To close the theater appointments Lavia says Leopardi and Le Favole by Oscar Wilde with Gabriele Lavia. And two Carmen Suite dance events, with choreography by Jvan Bottaro and directed by Alessandra Panzavolta and Soirée russe, ballet gala curated by Daniele Cipriani.
At sunset, in the hermitage of Villa Campolieto, Eros Pagni, Anita Bartolucci, Paolo Serra, Claudio Di Palma, Giacinto Palmarini, Francesco Biscione for the whole period of the festival will alternate in the recitation of six songs of the Divine Comedy.
Finally, on 7 September, the Le Maschere del Teatro Awards, broadcast live on Raiuno, for the first time from the magical Villa Campolieto. “
Luca De Fusco
“The return of Luca De Fusco to the large family of the Ente Ville Vesuviane Foundation marks the desire we have to start again through the force and disruptive vitality of the theater. The art form in which words and ideas are directly conveyed to the public, in which a thread is created between actors and spectators, best represents the need we have to communicate and film every aspect of social life.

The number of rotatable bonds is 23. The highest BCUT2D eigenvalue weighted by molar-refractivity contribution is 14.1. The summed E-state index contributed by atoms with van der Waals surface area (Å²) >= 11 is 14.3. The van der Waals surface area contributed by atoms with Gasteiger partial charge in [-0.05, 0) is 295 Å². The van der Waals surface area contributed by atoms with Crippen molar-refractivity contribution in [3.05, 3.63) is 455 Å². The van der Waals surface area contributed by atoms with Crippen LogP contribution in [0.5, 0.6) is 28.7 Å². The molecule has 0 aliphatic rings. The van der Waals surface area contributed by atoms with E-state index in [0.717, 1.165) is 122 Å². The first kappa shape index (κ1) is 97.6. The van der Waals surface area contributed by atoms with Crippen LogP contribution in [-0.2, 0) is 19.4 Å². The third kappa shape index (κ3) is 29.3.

Nel cinquantesimo anniversario della Fondazione, il ritorno del teatro e, in particolare, del teatro del ‘700, celebra la bellezza delle Ville e ne ripropone l’austera imperturbabilità nella splendida cornice del Miglio d’Oro. Ringrazio soprattutto la Regione Campania, ma anche il MIC che hanno saputo farsi interpreti di questa esigenza, realizzando il desiderio di tutto il pubblico della Fondazione.”
Gianluca Del Mastro
Presidente Fondazione Ente Ville Vesuviane
“In the year in which the Foundation celebrates the fiftieth anniversary of the institution of the Vesuvian Villas, the path of rediscovery linked to its activities continues. Launched with the Contemporary art exhibition “Cosi fan tutti. Works from the collection of Ernesto Esposito ”, set up at Villa Campolieto, picks up the thread with another piece of history, linked to the intangible heritage and consisting of the great live shows of the Vesuvian Villas Festival.